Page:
When he concludes that the engraving on the small gold elephant charm is actually an international number, the normally orderly and ordinary Arthur does something extraordinary: he rings it. What he learns from that phone call sets Arthur on an incredible journey into his wife’s past and the woman she once was. But it also takes the usually reticent Arthur on his own voyage of personal discovery as he meets people who wouldn’t usually cross his path, travels to exotic locations and finds his normally tight boundaries challenged and shifted in ways he’d never conceived. The more he learns about his wife’s past, the more he learns about himself, them as a couple and even as a family. Scared his life up until now has somehow been fraudulent, a lie he ignorantly lived, Arthur is both anxious but determined to uncover the truth: who was his Miriam and why on earth did she settle for him, if she even did?

Heart-wrenchingly lovely, unexpected in wonderful ways, this is a novel with soul and more than a little charm. I found myself thinking about it for days afterwards and cannot recommend it enough. Lyrical, insightful and moving it is a reader’s delight.

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The Girl in the Ice by Robert Bryndza

28233082The Girl in the Ice is the first crime novel for Robert Bryndza, an author better known for his frothy romantic comedies and it’s a doozy. Opening with the gruesome murder of a young, privileged and rich society girl, a murder that will form the focus of the rest of the narrative, the novel takes off at a cracking pace that doesn’t relent until the past page.

Detective Chief Inspector, Erica Foster, transferred from Manchester to London after some kind of recuperative period, hits the ground of her new job sprinting. She not only has to try and solve a high-society crime with very few leads, but deal with the hostility of some of her colleagues and interference and direction from the powers that be as well. Furthermore, there is a terrible recent tragedy in her past, and the demons memories of this conjure almost highjack Foster’s return to work, making her job even more difficult.

When Foster and her team start to realise that the killer they’re trying to catch has struck before and will again, catching the murderer becomes a race against the clock and more personal than Foster and the force are prepared for.

From the very first page, the story grabs you by the collar and drags you along at a furious speed. It also doesn’t steer away from gruesome (but you never feel gratuitous) detail – murder, after all, is a grisly, horrid event that affects everyone involved. Foster, who arrives carrying more baggage than Heathrow, while arcing people’s backs up initially, quickly wins over the reader and the more reasoned of her colleagues with her work ethic, intelligence and warmth. The suffering she also experiences, the grief that tries to break her, also endears you to her as she does everything possible not to let this impact on her professionalism. As a character, she is both remarkably strong and yet possessed of a vulnerability that gives her depth and complexity and places you firmly on her side at all times.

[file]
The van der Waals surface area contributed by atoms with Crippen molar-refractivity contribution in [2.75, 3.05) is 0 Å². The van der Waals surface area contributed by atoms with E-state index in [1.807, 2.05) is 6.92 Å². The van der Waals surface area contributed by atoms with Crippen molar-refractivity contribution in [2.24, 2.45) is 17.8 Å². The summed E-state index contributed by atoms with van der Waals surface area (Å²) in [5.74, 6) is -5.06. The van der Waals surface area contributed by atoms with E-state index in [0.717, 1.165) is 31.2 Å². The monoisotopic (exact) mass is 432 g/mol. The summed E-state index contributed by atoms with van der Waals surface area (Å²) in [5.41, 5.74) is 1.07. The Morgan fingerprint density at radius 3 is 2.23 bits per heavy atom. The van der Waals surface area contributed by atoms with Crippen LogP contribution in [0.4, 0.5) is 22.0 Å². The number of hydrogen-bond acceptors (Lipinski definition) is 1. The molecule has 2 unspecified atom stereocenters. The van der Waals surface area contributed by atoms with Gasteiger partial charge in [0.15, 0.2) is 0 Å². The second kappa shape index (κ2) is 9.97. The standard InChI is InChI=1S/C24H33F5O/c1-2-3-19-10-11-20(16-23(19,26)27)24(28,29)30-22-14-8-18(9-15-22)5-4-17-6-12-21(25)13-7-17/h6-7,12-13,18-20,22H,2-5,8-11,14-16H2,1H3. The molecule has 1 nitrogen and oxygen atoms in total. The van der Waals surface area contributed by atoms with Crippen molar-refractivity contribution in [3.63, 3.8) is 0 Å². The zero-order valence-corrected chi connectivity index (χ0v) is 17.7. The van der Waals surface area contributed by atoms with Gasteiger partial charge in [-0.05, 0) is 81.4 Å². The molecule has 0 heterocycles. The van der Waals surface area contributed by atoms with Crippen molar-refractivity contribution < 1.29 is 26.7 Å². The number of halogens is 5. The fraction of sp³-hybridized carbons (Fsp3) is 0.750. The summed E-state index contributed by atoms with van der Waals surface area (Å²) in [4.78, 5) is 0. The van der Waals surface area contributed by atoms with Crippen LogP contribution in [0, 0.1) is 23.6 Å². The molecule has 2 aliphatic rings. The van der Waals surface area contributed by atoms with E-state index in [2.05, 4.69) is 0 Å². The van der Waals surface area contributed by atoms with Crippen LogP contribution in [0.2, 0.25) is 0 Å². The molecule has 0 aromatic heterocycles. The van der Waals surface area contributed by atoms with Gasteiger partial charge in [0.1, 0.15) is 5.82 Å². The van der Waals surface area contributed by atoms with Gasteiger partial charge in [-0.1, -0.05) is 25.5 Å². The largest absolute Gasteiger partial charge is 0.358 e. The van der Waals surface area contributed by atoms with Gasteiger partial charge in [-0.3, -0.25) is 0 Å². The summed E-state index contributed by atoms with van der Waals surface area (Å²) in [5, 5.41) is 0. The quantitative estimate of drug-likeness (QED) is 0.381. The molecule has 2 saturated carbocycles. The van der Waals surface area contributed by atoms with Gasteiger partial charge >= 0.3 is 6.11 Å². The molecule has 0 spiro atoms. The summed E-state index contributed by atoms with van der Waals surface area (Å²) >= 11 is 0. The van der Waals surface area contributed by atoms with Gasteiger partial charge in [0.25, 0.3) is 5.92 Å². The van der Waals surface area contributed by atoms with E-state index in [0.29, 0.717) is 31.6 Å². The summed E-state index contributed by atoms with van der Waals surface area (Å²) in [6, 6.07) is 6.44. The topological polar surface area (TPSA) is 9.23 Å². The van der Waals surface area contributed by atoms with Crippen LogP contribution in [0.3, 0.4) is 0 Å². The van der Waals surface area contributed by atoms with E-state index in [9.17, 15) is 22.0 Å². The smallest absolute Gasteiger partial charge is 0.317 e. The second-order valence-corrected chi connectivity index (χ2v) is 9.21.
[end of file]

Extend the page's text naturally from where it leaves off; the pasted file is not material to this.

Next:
Saying this, however, there were two very small things that bothered me with the novel: the first was that Foster repeatedly argues with her superiors and does some really ballsy things in order to get her own way (which does and doesn’t work). Smart and clearly able to negotiate the complexity of egos in the force, I wondered about her repeating some of her behaviours when she was initially punished for them (even though those doing the punishing were clearly stupid and ill-informed). Narratively convenient, the repetition didn’t ring true for such a steadfast and competent character.

The other small bugbear I have is that there are a few chapters told from the point of view of the killer who is denoted as “the figure”. I am not persuaded these added anything to an already tight plot and pace… on the contrary, they detracted in my humble opinion and deleting them would have made no difference to the story.

Overall, this was a terrific, fast-paced read that gives crime fans another rich and interesting cop to love, ache for and champion through the few highs and terrible lows of solving crimes. Can’t wait for the next one, which I have already ordered!